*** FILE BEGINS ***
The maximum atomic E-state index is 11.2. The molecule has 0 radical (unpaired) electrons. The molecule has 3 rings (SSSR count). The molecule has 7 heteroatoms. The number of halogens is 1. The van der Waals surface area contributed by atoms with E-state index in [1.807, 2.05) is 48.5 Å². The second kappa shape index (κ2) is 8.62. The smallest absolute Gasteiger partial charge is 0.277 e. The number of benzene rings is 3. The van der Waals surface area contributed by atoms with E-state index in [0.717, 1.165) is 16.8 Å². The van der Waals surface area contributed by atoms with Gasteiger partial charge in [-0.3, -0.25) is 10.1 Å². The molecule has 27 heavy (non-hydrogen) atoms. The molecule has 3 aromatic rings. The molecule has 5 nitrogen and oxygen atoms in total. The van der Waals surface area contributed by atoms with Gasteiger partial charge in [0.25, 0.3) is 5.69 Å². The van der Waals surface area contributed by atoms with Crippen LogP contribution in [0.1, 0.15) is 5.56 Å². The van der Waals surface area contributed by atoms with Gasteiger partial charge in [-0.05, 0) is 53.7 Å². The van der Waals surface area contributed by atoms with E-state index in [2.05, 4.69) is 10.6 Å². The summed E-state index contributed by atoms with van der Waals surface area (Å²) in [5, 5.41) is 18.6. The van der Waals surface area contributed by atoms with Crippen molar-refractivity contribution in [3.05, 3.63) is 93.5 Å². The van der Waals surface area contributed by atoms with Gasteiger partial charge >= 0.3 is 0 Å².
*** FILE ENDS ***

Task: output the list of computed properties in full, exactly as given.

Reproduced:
The maximum atomic E-state index is 11.2. The molecule has 0 radical (unpaired) electrons. The molecule has 3 rings (SSSR count). The molecule has 7 heteroatoms. The number of halogens is 1. The van der Waals surface area contributed by atoms with E-state index in [1.807, 2.05) is 48.5 Å². The second kappa shape index (κ2) is 8.62. The smallest absolute Gasteiger partial charge is 0.277 e. The number of benzene rings is 3. The van der Waals surface area contributed by atoms with E-state index in [0.717, 1.165) is 16.8 Å². The van der Waals surface area contributed by atoms with Gasteiger partial charge in [-0.3, -0.25) is 10.1 Å². The molecule has 27 heavy (non-hydrogen) atoms. The molecule has 3 aromatic rings. The molecule has 5 nitrogen and oxygen atoms in total. The van der Waals surface area contributed by atoms with Gasteiger partial charge in [0.25, 0.3) is 5.69 Å². The van der Waals surface area contributed by atoms with Crippen LogP contribution in [0.1, 0.15) is 5.56 Å². The van der Waals surface area contributed by atoms with Gasteiger partial charge in [-0.05, 0) is 53.7 Å². The van der Waals surface area contributed by atoms with E-state index in [2.05, 4.69) is 10.6 Å². The summed E-state index contributed by atoms with van der Waals surface area (Å²) in [5, 5.41) is 18.6. The van der Waals surface area contributed by atoms with Crippen molar-refractivity contribution in [3.05, 3.63) is 93.5 Å². The van der Waals surface area contributed by atoms with Gasteiger partial charge >= 0.3 is 0 Å².